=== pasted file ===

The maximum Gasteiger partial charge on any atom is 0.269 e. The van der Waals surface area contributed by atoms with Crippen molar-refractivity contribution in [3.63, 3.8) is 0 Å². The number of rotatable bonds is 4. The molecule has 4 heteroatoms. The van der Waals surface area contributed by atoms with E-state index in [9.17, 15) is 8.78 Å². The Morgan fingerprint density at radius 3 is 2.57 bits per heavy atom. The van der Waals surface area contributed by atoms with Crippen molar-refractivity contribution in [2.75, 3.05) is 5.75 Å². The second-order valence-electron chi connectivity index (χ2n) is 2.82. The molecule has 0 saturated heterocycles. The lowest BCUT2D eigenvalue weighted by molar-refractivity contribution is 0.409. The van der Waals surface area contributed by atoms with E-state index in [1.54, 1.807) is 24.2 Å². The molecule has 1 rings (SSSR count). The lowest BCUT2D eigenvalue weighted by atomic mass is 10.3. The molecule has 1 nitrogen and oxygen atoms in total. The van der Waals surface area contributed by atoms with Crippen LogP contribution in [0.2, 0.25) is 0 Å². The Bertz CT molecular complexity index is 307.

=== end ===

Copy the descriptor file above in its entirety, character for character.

The maximum Gasteiger partial charge on any atom is 0.269 e. The van der Waals surface area contributed by atoms with Crippen molar-refractivity contribution in [3.63, 3.8) is 0 Å². The number of rotatable bonds is 4. The molecule has 4 heteroatoms. The van der Waals surface area contributed by atoms with E-state index in [9.17, 15) is 8.78 Å². The Morgan fingerprint density at radius 3 is 2.57 bits per heavy atom. The van der Waals surface area contributed by atoms with Crippen molar-refractivity contribution in [2.75, 3.05) is 5.75 Å². The second-order valence-electron chi connectivity index (χ2n) is 2.82. The molecule has 0 saturated heterocycles. The lowest BCUT2D eigenvalue weighted by molar-refractivity contribution is 0.409. The van der Waals surface area contributed by atoms with E-state index in [1.54, 1.807) is 24.2 Å². The molecule has 1 rings (SSSR count). The lowest BCUT2D eigenvalue weighted by atomic mass is 10.3. The molecule has 1 nitrogen and oxygen atoms in total. The van der Waals surface area contributed by atoms with Crippen LogP contribution in [0.2, 0.25) is 0 Å². The Bertz CT molecular complexity index is 307.